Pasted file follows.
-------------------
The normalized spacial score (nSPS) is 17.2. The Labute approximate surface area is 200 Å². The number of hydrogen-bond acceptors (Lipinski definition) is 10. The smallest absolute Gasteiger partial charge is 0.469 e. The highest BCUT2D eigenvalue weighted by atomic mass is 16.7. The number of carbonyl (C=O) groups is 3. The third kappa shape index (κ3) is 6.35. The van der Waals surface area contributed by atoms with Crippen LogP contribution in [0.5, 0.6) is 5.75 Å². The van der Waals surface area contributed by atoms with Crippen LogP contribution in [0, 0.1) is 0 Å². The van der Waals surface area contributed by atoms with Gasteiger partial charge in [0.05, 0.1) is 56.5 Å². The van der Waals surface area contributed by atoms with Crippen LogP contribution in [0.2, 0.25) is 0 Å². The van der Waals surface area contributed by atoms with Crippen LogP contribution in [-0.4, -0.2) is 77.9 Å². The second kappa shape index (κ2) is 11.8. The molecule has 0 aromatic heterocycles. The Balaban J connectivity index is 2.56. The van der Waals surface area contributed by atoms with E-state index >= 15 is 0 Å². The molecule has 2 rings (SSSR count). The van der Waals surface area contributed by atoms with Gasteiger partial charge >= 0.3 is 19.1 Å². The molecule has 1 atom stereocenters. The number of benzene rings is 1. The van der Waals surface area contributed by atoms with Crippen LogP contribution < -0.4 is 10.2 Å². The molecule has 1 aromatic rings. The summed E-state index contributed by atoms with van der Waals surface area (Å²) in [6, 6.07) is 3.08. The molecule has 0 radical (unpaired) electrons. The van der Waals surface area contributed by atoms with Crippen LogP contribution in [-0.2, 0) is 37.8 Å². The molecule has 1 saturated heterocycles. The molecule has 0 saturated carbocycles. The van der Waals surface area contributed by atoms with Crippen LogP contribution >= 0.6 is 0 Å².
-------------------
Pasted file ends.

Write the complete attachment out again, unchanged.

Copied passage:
The normalized spacial score (nSPS) is 17.2. The Labute approximate surface area is 200 Å². The number of hydrogen-bond acceptors (Lipinski definition) is 10. The smallest absolute Gasteiger partial charge is 0.469 e. The highest BCUT2D eigenvalue weighted by atomic mass is 16.7. The number of carbonyl (C=O) groups is 3. The third kappa shape index (κ3) is 6.35. The van der Waals surface area contributed by atoms with Crippen LogP contribution in [0.5, 0.6) is 5.75 Å². The van der Waals surface area contributed by atoms with Crippen LogP contribution in [0, 0.1) is 0 Å². The van der Waals surface area contributed by atoms with Gasteiger partial charge in [0.05, 0.1) is 56.5 Å². The van der Waals surface area contributed by atoms with Crippen LogP contribution in [0.2, 0.25) is 0 Å². The van der Waals surface area contributed by atoms with Crippen LogP contribution in [-0.4, -0.2) is 77.9 Å². The second kappa shape index (κ2) is 11.8. The molecule has 0 aromatic heterocycles. The Balaban J connectivity index is 2.56. The van der Waals surface area contributed by atoms with E-state index >= 15 is 0 Å². The molecule has 2 rings (SSSR count). The van der Waals surface area contributed by atoms with Gasteiger partial charge >= 0.3 is 19.1 Å². The molecule has 1 atom stereocenters. The number of benzene rings is 1. The van der Waals surface area contributed by atoms with Crippen LogP contribution < -0.4 is 10.2 Å². The molecule has 1 aromatic rings. The summed E-state index contributed by atoms with van der Waals surface area (Å²) in [6, 6.07) is 3.08. The molecule has 0 radical (unpaired) electrons. The van der Waals surface area contributed by atoms with Crippen LogP contribution in [-0.2, 0) is 37.8 Å². The molecule has 1 saturated heterocycles. The molecule has 0 saturated carbocycles. The van der Waals surface area contributed by atoms with Crippen LogP contribution >= 0.6 is 0 Å².